Things were very different for comedians, particularly black ones, when Dick Gregory came to prominence during the early '60s. Most black comics were relegated to "the chitlin circuit," and few got the chance to display their talent on television or in larger clubs.
Now, approaching his 82nd birthday, Gregory is a legend, both as a performer addressing social issues through comedy and as an activist heavily involved in civil rights and equal justice causes as well as nutritional advocacy. Appearing at Zanies on Wednesday as the kickoff to the Wild West Comedy Festival, the famed comedian cites his appearances at Chicago's Playboy Club in 1961 as a major boost, following his early days in all-black venues after leaving the Army in the late '50s.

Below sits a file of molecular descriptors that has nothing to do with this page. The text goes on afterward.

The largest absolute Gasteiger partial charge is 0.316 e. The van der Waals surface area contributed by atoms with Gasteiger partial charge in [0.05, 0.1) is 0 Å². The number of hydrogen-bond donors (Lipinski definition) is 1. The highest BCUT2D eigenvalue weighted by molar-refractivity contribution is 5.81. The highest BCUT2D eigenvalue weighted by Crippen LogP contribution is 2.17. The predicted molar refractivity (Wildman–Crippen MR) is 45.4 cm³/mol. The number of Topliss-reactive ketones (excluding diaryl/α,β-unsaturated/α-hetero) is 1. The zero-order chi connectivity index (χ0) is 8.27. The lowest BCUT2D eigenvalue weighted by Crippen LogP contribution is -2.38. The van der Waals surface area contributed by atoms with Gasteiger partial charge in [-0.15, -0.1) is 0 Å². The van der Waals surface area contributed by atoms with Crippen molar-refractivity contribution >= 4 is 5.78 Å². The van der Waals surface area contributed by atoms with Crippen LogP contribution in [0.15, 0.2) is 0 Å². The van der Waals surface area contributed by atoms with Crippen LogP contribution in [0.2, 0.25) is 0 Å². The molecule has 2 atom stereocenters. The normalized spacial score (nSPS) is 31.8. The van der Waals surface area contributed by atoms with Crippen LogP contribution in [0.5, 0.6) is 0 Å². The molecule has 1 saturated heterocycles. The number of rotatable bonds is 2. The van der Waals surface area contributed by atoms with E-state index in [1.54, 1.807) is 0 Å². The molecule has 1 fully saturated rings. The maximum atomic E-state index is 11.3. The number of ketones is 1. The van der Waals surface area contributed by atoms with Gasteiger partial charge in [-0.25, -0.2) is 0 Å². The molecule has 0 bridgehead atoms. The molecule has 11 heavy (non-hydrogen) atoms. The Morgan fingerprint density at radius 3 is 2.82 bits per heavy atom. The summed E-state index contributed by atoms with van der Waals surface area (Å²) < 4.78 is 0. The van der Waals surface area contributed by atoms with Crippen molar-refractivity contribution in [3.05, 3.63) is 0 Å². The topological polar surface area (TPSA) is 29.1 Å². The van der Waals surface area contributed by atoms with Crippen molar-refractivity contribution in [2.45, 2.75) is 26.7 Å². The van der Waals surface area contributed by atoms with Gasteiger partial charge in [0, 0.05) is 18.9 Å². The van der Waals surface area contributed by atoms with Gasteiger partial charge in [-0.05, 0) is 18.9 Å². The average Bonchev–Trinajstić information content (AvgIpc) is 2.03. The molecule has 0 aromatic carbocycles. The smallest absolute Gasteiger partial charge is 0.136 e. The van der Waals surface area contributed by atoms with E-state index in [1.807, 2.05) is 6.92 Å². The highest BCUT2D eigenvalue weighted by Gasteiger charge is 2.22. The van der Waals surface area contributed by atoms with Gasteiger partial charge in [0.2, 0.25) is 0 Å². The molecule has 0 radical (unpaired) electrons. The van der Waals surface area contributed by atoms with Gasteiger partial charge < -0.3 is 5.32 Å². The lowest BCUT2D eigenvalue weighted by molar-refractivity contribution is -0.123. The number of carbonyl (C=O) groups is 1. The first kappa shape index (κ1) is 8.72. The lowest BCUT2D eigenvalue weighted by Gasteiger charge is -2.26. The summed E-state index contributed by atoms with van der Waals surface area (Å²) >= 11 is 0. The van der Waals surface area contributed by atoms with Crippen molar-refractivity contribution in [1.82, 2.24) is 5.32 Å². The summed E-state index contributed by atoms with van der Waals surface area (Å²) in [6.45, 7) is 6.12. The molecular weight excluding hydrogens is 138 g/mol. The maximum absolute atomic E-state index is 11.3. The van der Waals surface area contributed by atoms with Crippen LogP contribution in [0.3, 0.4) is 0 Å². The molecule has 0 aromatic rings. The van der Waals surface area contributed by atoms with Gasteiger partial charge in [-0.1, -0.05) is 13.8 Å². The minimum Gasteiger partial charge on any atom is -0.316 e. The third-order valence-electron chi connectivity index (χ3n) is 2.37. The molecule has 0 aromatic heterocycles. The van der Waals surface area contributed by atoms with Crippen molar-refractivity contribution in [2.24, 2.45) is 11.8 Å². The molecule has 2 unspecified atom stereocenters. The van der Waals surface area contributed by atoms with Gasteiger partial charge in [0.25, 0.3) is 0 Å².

"When I started you didn't have comedy clubs all 'round the country, places where people would come and you could practice your craft before audiences who were already well informed about the issues," Gregory said during a phone interview last week. "The white nightclubs would let you sing and dance, but they didn't want you to stand up there flat-footed and talk.
"Hugh Hefner gave me a great opportunity in Chicago. I was a struggling comic just barely making a living, but after the Playboy Club appearances I started getting calls from all over the place. TV shows, nightclubs, all across the country. That was a major turning point."